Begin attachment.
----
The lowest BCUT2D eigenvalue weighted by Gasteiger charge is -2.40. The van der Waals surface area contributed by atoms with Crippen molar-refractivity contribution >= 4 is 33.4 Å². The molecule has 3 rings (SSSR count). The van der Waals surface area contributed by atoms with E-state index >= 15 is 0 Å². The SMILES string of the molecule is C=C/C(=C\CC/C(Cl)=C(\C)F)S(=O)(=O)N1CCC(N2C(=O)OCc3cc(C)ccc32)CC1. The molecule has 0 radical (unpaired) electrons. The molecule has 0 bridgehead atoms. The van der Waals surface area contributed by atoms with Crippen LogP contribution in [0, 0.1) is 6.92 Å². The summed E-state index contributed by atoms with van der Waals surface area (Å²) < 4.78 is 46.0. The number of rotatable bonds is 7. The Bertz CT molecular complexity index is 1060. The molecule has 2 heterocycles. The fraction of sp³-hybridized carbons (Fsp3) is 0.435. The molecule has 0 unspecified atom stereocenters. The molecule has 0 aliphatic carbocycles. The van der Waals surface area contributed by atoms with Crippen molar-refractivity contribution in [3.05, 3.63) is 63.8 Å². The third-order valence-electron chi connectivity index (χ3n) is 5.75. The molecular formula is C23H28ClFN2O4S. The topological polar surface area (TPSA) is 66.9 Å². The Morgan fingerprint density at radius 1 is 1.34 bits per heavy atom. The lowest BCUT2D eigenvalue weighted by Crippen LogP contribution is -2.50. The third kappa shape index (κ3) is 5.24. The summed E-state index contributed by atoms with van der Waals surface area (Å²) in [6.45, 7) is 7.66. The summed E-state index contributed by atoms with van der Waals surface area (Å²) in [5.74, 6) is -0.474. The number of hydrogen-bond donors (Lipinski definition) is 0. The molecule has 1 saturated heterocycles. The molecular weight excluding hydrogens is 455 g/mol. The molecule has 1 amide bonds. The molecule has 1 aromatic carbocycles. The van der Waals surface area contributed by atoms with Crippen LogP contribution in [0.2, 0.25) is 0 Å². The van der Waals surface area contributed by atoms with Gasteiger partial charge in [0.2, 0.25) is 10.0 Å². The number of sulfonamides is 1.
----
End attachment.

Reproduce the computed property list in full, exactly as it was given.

The lowest BCUT2D eigenvalue weighted by Gasteiger charge is -2.40. The van der Waals surface area contributed by atoms with Crippen molar-refractivity contribution >= 4 is 33.4 Å². The molecule has 3 rings (SSSR count). The van der Waals surface area contributed by atoms with E-state index >= 15 is 0 Å². The SMILES string of the molecule is C=C/C(=C\CC/C(Cl)=C(\C)F)S(=O)(=O)N1CCC(N2C(=O)OCc3cc(C)ccc32)CC1. The molecule has 0 radical (unpaired) electrons. The molecule has 0 bridgehead atoms. The van der Waals surface area contributed by atoms with Crippen LogP contribution in [0, 0.1) is 6.92 Å². The summed E-state index contributed by atoms with van der Waals surface area (Å²) < 4.78 is 46.0. The number of rotatable bonds is 7. The Bertz CT molecular complexity index is 1060. The molecule has 2 heterocycles. The fraction of sp³-hybridized carbons (Fsp3) is 0.435. The molecule has 0 unspecified atom stereocenters. The molecule has 0 aliphatic carbocycles. The van der Waals surface area contributed by atoms with Crippen molar-refractivity contribution in [3.05, 3.63) is 63.8 Å². The third-order valence-electron chi connectivity index (χ3n) is 5.75. The molecular formula is C23H28ClFN2O4S. The topological polar surface area (TPSA) is 66.9 Å². The Morgan fingerprint density at radius 1 is 1.34 bits per heavy atom. The lowest BCUT2D eigenvalue weighted by Crippen LogP contribution is -2.50. The third kappa shape index (κ3) is 5.24. The summed E-state index contributed by atoms with van der Waals surface area (Å²) in [6.45, 7) is 7.66. The summed E-state index contributed by atoms with van der Waals surface area (Å²) in [5.74, 6) is -0.474. The number of hydrogen-bond donors (Lipinski definition) is 0. The molecule has 1 saturated heterocycles. The molecular weight excluding hydrogens is 455 g/mol. The molecule has 1 amide bonds. The molecule has 1 aromatic carbocycles. The van der Waals surface area contributed by atoms with Crippen LogP contribution in [0.2, 0.25) is 0 Å². The van der Waals surface area contributed by atoms with Gasteiger partial charge in [0.2, 0.25) is 10.0 Å². The number of sulfonamides is 1.